Celebrating six months with his boyfriend has Cas in a bit of a panic. Joe’s been saying “I love you” for a while, but Cas just can’t get the words past his lips. A week before Christmas, he finally says them when a nearly fatal accident almost takes Joe, and Cas faces the possibility of losing the best man he’s ever known. But whispered declarations are one thing. Through a long, tough recovery both men must work out that love is more than words.
Working It Out Excerpt:
Just over a month ago I was philosophizing about love. Now I’m sitting next to a hospital bed discovering religion so I’ve got someone to pray to. If I catch up with the person behind the wheel of that car, I’m going to be sitting in a different kind of institution, but it’ll be worth it.
I found out how you know if you’re in love. Carol was right. Imagine a life without him in it. Work really hard at imagining it. Because the reality’s worse than any amount of imagining could ever be. They say they don’t know if Joe will wake up. I can tell they think he won’t. They’re letting me be here constantly, right at his bedside. They’re not being strict about visiting hours because they think he’s going to die.
And it hurts.
It hurts so badly. I can’t breathe properly, my eyes are sore from all the crying, and every so often the silent tears become loud sobs that shake my whole body and sound harsh and intrusive in this quiet room. I’m holding his hand and looking at the tubes and monitors and the machines that are keeping his heart pumping and making his lungs expand and contract.
Someone came in a while back. They made me stand up and leave Joe here, all by himself. They wanted me to eat, but what’s the point? If there’s not going to be any Joe, I don’t need to eat. I swallowed what they gave me just to make them leave me be, so I could get back to him. I don’t want him to die while I’m away from his side. I’ll never forgive myself if I leave him to die alone.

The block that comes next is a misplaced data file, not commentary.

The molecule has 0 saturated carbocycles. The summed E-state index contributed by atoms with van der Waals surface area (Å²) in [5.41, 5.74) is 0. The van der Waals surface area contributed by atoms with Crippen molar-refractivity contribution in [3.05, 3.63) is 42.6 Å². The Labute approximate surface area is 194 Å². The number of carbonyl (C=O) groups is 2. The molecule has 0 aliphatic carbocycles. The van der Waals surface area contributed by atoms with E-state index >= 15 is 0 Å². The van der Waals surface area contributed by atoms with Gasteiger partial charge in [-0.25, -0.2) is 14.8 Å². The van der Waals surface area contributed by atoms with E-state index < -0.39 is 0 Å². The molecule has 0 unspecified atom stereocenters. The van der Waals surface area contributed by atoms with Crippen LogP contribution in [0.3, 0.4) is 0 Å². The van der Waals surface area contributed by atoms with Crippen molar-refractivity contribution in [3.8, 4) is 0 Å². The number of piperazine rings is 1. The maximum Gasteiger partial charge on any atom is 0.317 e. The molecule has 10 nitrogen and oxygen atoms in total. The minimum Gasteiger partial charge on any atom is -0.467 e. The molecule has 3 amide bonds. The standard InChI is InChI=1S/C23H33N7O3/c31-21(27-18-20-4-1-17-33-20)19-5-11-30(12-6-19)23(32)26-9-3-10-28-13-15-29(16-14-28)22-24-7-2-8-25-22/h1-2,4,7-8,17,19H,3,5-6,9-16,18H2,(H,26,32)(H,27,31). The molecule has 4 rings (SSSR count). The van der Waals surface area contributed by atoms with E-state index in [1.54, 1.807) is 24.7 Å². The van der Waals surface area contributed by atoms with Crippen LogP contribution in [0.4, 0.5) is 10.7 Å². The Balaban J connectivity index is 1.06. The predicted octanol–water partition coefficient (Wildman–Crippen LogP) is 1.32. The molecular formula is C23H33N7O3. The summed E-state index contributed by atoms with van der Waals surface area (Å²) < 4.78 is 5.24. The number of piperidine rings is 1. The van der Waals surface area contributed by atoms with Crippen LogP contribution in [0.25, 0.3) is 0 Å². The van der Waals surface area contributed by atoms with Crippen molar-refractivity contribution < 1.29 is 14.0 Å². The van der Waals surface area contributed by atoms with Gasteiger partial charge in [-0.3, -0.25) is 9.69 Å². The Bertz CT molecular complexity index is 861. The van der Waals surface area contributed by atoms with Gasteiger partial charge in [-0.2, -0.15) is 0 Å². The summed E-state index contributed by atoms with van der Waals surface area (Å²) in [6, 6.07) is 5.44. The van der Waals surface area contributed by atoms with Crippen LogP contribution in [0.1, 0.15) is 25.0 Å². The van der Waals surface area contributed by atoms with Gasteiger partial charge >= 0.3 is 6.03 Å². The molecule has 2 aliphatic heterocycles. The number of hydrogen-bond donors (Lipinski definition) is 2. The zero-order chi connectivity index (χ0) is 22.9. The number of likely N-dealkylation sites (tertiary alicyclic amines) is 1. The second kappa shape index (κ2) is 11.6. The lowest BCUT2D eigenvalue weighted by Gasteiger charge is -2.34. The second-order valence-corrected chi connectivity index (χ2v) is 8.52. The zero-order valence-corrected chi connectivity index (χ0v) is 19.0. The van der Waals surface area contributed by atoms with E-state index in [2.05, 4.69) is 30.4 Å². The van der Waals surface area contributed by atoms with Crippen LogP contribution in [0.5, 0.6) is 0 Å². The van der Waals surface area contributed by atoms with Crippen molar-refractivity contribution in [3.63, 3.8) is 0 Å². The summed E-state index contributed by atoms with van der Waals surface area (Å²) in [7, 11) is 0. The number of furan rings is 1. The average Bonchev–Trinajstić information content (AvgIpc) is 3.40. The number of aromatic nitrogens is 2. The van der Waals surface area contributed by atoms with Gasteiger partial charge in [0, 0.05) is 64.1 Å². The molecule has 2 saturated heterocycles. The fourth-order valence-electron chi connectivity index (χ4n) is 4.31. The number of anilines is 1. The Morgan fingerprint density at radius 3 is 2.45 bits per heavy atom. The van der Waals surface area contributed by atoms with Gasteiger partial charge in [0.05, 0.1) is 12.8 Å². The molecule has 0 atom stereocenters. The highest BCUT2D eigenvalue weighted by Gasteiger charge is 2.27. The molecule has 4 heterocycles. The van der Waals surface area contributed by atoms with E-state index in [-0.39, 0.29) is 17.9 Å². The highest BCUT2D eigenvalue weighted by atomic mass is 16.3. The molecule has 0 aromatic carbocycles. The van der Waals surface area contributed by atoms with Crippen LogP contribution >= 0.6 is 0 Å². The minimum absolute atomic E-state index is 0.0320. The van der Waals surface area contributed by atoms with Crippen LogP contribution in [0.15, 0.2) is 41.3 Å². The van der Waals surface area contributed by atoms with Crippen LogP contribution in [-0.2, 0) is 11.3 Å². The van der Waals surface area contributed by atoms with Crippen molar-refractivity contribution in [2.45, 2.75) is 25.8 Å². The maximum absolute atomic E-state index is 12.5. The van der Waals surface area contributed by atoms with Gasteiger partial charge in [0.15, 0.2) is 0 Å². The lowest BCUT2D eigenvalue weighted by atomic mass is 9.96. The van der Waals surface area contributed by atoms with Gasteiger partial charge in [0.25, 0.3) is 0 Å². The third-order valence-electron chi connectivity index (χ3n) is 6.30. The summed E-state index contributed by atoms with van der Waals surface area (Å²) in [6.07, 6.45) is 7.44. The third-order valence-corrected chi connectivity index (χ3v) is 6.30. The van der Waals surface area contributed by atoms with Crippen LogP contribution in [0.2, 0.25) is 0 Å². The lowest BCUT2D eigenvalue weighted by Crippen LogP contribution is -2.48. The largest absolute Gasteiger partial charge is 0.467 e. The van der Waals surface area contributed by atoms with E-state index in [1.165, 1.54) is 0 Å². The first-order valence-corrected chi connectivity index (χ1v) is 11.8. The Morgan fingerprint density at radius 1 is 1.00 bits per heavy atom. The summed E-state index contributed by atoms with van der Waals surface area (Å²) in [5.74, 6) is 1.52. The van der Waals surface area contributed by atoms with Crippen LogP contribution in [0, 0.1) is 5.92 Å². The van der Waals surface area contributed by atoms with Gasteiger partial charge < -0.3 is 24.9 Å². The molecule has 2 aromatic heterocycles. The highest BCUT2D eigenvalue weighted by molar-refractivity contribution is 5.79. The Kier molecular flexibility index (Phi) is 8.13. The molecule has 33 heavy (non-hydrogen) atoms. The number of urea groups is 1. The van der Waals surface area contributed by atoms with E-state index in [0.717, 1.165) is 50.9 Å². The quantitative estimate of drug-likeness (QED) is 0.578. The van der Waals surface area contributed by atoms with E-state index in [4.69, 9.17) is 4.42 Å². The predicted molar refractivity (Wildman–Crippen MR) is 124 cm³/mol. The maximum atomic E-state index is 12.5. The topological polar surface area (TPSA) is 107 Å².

I keep thinking he’s waking up, but it’s just his eyes flickering as he dreams in the darkness behind his eyelids. I always thought a coma was a really deep unconsciousness, but apparently people can hear and dream. I’m talking to him, telling him about things. Especially how much I love him. If anything brings him back, surely that will?
I wasted so much time not seeing what was in front of my eyes. I should have told him when he was awake to hear it.
I know. Should have. How pathetic is that? How many people, once it’s too late, say I wish I’d told them this, or I wish I’d done that? Now I’m one of them. I’m also doing the equally stupid “if only” thing. If only we’d left one minute later or earlier. If only I hadn’t decided to go to the toilet before leaving the restaurant and waited until we got home. If only I hadn’t said his name so that he stopped momentarily to answer before getting into the car. If only. If only.
“I love you, Joe. I don’t want to have to live without you. I can’t. Please don’t die.” I hope he can hear me.
It’s terrifying how much difference twelve hours makes. Twelve hours ago I was happy. Joe and I were walking into a restaurant to celebrate the suspension of his horrible boss. Now I’m frightened to take my eyes off him in case he stops breathing while I’m not looking.